If digital technology has done anything, it has increased our options. Many of us can remember the Dark Age of television, when there were only a dozen stations showing lousy programs. Now, we bask in the Glorious Future of satellite TV and digital cable, with hundreds of channels showing lousy programming. We can even get lousy programming on demand. Lucky us.
Loyal readers of Camcorder & Computer Video know all too well how digital technology has brought heretofore unimaginable options to video recording. Just skim the pages and behold the alphabet soup of formats, software titles, devices and technologies that are now at your fingertips, thanks to the digital revolution.
But, if digital bestowed its blessings to the recording and editing of video, it has been slower to transform the storing and viewing, which has largely remained store on the medium you recorded on in the first place, and view on a TV by connecting your camcorder to the set or, format permitting, dropping it into a VHS or DVD player
In the age of ten thousand TV stations, this will not do. And, it won't, for long. Here's what the future of video will look like: shoot your video on any or every format imaginable. Import it into your desktop and, after making any necessary edits, leave it there. If you want to view on your computer monitor, using nothing more than a remote control, you can. If you want to view it on your TV in another room, you can, scrolling through your entire video collection right on screen with your remote. If you wisely wish to archive your video, you burn discs with the touch of a button, leaving a neat stack of discs to safeguard your treasured memories in the event your computer explodes, rather than an unwieldy library of poorly labeled discs that clog up shelf space.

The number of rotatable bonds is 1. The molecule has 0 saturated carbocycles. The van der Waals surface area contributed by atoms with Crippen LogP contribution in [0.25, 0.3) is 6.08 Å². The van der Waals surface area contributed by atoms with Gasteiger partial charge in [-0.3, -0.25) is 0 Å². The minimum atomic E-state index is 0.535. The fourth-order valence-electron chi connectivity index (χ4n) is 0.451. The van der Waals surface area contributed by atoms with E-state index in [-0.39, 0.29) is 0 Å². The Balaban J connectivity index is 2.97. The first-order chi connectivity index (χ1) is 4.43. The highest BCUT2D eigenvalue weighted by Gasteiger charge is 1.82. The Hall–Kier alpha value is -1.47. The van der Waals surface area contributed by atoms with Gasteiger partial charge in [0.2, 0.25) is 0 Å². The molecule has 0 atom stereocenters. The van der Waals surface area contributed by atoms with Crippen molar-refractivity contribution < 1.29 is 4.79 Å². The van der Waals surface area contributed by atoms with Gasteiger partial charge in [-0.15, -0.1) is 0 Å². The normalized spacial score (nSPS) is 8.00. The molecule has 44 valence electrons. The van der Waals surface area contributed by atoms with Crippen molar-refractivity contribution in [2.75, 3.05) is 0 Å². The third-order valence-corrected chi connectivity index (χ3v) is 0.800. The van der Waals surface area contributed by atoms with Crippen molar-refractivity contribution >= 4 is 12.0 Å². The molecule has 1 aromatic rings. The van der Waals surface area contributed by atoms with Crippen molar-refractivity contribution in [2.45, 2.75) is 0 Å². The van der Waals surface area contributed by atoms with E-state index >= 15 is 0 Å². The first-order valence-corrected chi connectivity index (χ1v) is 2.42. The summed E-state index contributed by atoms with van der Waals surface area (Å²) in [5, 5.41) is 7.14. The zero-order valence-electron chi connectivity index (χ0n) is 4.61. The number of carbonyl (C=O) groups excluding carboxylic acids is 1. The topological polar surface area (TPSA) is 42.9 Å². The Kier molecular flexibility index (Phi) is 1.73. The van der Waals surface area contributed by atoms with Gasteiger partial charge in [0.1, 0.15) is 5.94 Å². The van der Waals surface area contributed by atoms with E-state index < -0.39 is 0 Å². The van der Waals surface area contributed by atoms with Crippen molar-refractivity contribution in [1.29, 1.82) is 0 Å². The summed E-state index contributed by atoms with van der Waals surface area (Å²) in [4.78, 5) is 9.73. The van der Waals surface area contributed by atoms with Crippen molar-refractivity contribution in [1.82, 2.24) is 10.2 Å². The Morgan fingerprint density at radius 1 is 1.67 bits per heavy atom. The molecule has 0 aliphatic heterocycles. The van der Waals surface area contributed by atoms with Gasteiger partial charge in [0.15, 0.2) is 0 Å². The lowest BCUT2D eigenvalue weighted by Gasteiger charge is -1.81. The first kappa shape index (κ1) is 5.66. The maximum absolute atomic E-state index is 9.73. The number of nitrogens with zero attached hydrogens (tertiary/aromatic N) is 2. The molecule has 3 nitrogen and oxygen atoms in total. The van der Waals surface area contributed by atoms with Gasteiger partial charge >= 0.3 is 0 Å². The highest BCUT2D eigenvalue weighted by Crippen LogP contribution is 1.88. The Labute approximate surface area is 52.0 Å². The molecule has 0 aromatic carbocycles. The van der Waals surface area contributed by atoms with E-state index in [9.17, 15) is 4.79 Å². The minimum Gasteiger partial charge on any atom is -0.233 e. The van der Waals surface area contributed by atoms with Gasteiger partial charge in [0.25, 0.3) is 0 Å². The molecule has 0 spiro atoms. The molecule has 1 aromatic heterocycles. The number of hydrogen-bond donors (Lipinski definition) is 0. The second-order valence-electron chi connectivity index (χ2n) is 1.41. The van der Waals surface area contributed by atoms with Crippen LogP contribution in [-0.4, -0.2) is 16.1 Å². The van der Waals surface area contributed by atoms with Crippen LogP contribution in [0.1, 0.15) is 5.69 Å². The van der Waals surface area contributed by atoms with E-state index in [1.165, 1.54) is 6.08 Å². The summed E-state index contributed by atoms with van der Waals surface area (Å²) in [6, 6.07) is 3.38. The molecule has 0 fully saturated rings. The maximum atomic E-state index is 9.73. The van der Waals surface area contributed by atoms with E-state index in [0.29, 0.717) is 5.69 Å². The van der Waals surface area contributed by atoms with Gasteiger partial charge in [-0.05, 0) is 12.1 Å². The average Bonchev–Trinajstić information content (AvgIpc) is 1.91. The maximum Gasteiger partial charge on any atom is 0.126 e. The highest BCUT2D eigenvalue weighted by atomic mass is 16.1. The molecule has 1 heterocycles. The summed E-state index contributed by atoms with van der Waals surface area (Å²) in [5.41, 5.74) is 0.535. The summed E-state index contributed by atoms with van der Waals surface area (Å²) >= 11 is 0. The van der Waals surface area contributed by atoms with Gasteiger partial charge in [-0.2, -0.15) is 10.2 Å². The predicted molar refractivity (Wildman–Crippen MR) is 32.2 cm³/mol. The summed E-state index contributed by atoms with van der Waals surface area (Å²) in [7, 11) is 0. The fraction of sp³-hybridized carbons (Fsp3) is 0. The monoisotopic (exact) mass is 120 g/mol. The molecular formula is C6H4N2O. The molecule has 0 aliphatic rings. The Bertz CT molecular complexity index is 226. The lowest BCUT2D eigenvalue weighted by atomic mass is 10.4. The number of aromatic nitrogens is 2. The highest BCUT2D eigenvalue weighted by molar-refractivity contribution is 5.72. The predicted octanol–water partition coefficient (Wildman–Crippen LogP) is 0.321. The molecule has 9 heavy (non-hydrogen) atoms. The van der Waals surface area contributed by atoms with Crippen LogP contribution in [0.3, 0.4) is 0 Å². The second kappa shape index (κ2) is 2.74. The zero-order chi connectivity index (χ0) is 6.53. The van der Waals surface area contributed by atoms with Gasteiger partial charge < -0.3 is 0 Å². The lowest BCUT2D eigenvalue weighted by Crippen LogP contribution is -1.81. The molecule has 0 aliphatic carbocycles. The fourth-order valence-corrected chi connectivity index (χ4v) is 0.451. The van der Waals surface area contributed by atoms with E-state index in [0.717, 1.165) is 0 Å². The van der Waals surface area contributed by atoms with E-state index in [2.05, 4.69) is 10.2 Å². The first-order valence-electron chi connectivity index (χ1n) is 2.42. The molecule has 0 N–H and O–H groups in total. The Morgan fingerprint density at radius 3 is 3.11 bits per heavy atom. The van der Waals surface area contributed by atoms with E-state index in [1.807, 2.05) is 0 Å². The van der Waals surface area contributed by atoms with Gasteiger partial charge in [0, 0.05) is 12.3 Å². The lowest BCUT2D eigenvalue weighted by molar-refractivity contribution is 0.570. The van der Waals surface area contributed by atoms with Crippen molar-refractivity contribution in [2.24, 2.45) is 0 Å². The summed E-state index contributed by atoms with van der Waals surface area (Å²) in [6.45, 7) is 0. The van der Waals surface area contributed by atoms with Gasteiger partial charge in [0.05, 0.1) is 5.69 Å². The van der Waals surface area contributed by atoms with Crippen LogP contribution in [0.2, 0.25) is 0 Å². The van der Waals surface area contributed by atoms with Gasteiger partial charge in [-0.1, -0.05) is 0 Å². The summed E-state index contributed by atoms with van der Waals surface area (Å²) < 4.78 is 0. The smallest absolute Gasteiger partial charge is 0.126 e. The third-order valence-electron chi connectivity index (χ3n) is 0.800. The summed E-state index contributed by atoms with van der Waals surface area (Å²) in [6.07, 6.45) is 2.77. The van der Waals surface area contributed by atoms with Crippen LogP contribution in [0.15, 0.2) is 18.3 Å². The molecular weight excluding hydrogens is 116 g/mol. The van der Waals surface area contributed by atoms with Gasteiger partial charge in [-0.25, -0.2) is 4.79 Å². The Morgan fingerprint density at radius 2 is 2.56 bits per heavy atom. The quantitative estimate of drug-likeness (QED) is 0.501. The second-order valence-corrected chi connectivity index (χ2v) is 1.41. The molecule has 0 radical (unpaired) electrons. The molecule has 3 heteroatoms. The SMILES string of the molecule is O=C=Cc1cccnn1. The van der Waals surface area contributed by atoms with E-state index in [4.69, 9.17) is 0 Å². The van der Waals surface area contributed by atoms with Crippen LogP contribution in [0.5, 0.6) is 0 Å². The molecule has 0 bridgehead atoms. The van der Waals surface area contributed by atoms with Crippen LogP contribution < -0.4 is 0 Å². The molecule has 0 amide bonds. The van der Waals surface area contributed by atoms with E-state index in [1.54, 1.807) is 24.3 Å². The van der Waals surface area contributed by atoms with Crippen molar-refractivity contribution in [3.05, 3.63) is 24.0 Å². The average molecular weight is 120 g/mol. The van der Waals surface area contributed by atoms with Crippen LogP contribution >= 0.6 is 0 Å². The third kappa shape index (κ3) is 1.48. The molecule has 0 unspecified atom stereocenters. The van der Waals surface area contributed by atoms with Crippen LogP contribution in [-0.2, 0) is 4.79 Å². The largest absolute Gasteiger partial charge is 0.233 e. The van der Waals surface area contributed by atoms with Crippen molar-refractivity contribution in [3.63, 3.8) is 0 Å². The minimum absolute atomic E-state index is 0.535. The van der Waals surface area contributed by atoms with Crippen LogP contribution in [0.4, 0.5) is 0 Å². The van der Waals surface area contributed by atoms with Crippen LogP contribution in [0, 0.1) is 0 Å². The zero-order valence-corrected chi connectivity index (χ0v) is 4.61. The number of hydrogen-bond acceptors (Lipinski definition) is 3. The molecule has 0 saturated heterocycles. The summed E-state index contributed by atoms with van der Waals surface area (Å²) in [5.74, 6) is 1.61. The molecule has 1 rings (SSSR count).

Thanks to the maturation of computer and home networking technology, and the rapid proliferation of hard disk drives into devices like DVD players, the future is here.
Medza Center for the 21st Century
The living room is the single most precious slice of real estate in the entire electronic kingdom, and the television is its center of gravity. If the TV was around when King Wen Wang was cooking up Feng Shui, we wouldn't care about positioning mirrors to deflect negative energy flows but where to position the 50-inch widescreen to get the best view of the game. So, it's no surprise that Microsoft has turned its eye toward conquering your comfort zone, banking on the versatility, if not the stability, of the PC-platform to deliver home entertainment features that traditional electronics can't to date.
- The main weapon for Microsoft is its Media Center operating system
Its powers a class of computers called Media Center PCs. These computers can connect to a television (and, of course, traditional PC monitor), allowing you to store, view and edit your digital video directly on your TV, using the most revered appliance in the history of electronics--the remote control.